The difference was, is instead of it being a conference room in Austin and a conference room in New York, it was, you know, obviously everybody's house, but a lot of the culture of you're going to be managing somebody who's not in the same city as you, and they may not, you may not see them in person for months on end.

And you're going to be working with key stakeholders on this project who are in different departments in a different city.

We already had that. So a lot of the mechanics were not a problem.

Like I think they probably were for other companies and all of the access and remote access, right?

We had that kind of already in place.

And so I remember getting the phone call, like, what do we need? What problems are we going to have?

And I was like, we're going to be good, right? The things on your list are not going to be a problem.

There's going to be stuff that nobody anticipated that are going to be problems.

And it turns out that like, you know, all day, you know, meetings all day from, you know, 10 different groups, half an hour at a time in person is not nearly as exhausting as doing a video.

And, you know, so I think that's that's where the stuff nobody anticipated is that kind of fatigue.

But we've been, we've been extremely productive with it. And I, you know, I don't think we're ever going to go back to the way we were.

But I think the one thing that we've benefited from is now everybody has that not everybody's going to be sitting next to you, communication style.

And so if nothing else, we're going to benefit from that, even when we do go back to our offices.

So I totally agree with you.

I feel like this is one of the things that changed enormously, which was that when you were in the office, there was this sort of, you could just ask someone and have a quick chat with them.

And people got used, there was sort of got used to doing that.

And now, with everybody being remote, it was more async. And I know for us, also, it was more of a level playing field.

There were two executives at Cloudflare who were remote from San Francisco at the beginning of the pandemic.

And we always start dialing into meetings with all the other executives and loads of other people in the organization had the same experience.

Now, everyone is a square on the zoom screen.

So it's just that that has actually been helpful in a way.

Yeah. And I think I don't want to discount the value in that chance conversation that happens, because you happen to overhear someone as you're walking by and like, oh, that's a good idea.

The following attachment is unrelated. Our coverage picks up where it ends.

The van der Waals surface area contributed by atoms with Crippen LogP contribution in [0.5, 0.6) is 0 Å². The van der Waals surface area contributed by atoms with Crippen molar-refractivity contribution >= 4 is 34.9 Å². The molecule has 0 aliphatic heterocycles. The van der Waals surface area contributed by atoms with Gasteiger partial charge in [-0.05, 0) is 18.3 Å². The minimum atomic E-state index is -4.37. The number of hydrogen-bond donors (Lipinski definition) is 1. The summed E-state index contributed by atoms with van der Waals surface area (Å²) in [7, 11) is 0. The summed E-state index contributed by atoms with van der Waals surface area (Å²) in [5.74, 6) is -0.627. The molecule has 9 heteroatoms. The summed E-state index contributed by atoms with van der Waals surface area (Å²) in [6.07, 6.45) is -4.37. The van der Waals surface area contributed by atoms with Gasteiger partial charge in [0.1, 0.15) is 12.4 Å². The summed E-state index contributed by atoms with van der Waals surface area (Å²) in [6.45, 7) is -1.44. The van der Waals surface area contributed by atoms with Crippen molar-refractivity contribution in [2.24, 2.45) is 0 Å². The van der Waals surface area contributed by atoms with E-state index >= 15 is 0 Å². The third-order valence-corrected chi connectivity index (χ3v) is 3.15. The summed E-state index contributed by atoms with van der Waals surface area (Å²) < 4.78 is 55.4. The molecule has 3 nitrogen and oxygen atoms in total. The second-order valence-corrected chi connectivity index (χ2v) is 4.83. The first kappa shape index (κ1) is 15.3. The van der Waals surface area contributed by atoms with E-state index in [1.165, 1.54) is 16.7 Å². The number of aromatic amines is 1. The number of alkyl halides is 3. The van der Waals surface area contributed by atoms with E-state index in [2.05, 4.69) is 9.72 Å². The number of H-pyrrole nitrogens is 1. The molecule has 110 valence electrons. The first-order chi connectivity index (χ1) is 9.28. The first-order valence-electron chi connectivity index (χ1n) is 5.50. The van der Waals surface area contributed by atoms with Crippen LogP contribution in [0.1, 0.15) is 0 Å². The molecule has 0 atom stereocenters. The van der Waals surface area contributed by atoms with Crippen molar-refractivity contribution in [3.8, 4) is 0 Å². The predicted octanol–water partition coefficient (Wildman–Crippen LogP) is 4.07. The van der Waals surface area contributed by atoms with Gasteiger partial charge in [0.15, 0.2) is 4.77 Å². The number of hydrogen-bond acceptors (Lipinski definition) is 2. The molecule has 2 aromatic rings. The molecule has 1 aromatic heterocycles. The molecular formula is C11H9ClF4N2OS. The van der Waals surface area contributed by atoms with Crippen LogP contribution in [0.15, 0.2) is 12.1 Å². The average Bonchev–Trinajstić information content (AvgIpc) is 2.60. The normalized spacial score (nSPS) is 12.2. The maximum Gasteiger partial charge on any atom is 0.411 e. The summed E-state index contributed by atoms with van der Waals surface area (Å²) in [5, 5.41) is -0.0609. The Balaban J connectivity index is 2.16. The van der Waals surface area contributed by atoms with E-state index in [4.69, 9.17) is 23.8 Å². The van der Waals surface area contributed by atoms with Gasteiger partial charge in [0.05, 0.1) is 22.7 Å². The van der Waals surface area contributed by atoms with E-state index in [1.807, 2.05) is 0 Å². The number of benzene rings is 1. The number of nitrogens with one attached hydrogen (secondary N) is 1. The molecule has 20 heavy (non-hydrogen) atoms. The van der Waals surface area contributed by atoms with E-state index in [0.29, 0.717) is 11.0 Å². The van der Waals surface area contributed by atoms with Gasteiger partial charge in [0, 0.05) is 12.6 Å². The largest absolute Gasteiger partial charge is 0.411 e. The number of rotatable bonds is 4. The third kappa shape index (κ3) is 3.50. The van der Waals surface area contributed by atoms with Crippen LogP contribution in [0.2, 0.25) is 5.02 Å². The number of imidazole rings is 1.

Let me tell you what you might want to know about that.

That's extremely valuable, but it doesn't scale. And as you get to be a bigger and bigger organization, even if you imagine where you now have seven floors of office space, the person on the first floor might as well be in a different city as the person on the seventh floor.

Yeah. Yeah. Yeah. Let's go back to the CTO role.

How did you end up with that title? Was that something that you always wanted to be CTO?

Or why is it that title and not VP of Engineering?

Tell me a little bit about that, because I'm still trying to dig into this idea of what the hell the CTOs do.

Uh -huh. Yeah, me too. If you figure it out, let me know.

So I was the VP of Engineering for a long time. And I've been the CTO in title for not that long.

But in practice, when I got that title, my job didn't really change much.

I just had a bunch more people reporting to me doing the same stuff.

It wasn't something I was after, necessarily.

There's a point where you kind of look at it and say, do you really want the big chair?

Or is the second one actually the better job?

And I'm a hand raiser, right? Somebody says, hey, does somebody want to do this?

I'm going to raise my hand and say, I'll do it. And I probably overcommit as a result of that.

But yeah, at some point, and maybe it's been three or four years ago, somebody said, why aren't you doing this?

And I said, I don't know.

I never thought about it. And then I couldn't stop thinking about it after that.

And it was actually, I think, may have been the CTO of J2, asked a question, why aren't you doing this?

You should be the one. And I said, well, I never really thought about it.

And then I was like, well, I should be the one.

I'm going to do that. And really, for me, it was, how much more is there in being just an engineering leader?

I love doing that. Love it. And some days, I think I'd rather do that, depending on what's going on.

But what's the difference?

What's the difference between VP of engineering or SVP of engineering and CTO from your perspective?

So the way I viewed it was that as a VP of engineering, I was kind of the final shot caller on a technical decision that nobody else could come down to the answer there was a disagreement on.

And it was career growth for teams and programming.

Not that kind of programming, but we should do hackathons, and we should have a program, and we should have interns, and how do I build and grow the engineering team?

And so I viewed it as we should, as much of a people thing as a technical thing.

And to me, the CTO role is much more about where are we going, right?

I have a VP of engineering. He's wonderful. He does that stuff that I just listed better than I ever did it.

But I try to focus my time on what's in front of us, not what are we doing right now.

As much as I can, right? There's always the right now comes calling, and you gotta put a fire out.